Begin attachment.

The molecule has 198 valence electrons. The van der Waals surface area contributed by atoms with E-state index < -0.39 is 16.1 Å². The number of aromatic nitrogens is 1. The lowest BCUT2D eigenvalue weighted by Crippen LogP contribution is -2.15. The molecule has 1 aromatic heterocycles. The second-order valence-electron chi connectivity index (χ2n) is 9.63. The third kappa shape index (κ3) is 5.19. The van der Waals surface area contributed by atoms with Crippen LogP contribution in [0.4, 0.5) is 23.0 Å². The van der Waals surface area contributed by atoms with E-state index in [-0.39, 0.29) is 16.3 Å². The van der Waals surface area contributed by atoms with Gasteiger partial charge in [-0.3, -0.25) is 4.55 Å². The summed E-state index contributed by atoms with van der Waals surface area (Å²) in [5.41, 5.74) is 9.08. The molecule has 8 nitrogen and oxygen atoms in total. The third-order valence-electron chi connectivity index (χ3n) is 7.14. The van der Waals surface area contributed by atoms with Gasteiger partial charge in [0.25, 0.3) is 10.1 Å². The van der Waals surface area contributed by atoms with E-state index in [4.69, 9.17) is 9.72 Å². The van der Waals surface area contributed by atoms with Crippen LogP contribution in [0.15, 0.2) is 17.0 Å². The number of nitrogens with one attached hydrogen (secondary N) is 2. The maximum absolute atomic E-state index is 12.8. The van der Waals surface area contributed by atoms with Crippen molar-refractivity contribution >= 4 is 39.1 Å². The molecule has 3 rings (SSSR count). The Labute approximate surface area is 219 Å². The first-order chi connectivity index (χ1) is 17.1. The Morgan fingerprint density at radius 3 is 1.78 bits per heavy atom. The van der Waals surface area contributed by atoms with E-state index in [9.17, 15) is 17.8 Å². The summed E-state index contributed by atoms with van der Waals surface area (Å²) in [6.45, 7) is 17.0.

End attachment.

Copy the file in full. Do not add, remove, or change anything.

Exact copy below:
The molecule has 198 valence electrons. The van der Waals surface area contributed by atoms with E-state index < -0.39 is 16.1 Å². The number of aromatic nitrogens is 1. The lowest BCUT2D eigenvalue weighted by Crippen LogP contribution is -2.15. The molecule has 1 aromatic heterocycles. The second-order valence-electron chi connectivity index (χ2n) is 9.63. The third kappa shape index (κ3) is 5.19. The van der Waals surface area contributed by atoms with Crippen LogP contribution in [0.4, 0.5) is 23.0 Å². The van der Waals surface area contributed by atoms with E-state index in [-0.39, 0.29) is 16.3 Å². The van der Waals surface area contributed by atoms with Gasteiger partial charge in [-0.3, -0.25) is 4.55 Å². The summed E-state index contributed by atoms with van der Waals surface area (Å²) in [5.41, 5.74) is 9.08. The molecule has 8 nitrogen and oxygen atoms in total. The third-order valence-electron chi connectivity index (χ3n) is 7.14. The van der Waals surface area contributed by atoms with Gasteiger partial charge in [0.25, 0.3) is 10.1 Å². The van der Waals surface area contributed by atoms with E-state index in [4.69, 9.17) is 9.72 Å². The van der Waals surface area contributed by atoms with Crippen LogP contribution in [0.15, 0.2) is 17.0 Å². The number of nitrogens with one attached hydrogen (secondary N) is 2. The maximum absolute atomic E-state index is 12.8. The van der Waals surface area contributed by atoms with Crippen molar-refractivity contribution >= 4 is 39.1 Å². The molecule has 3 rings (SSSR count). The Labute approximate surface area is 219 Å². The first-order chi connectivity index (χ1) is 17.1. The Morgan fingerprint density at radius 3 is 1.78 bits per heavy atom. The van der Waals surface area contributed by atoms with E-state index in [9.17, 15) is 17.8 Å². The summed E-state index contributed by atoms with van der Waals surface area (Å²) in [6.45, 7) is 17.0.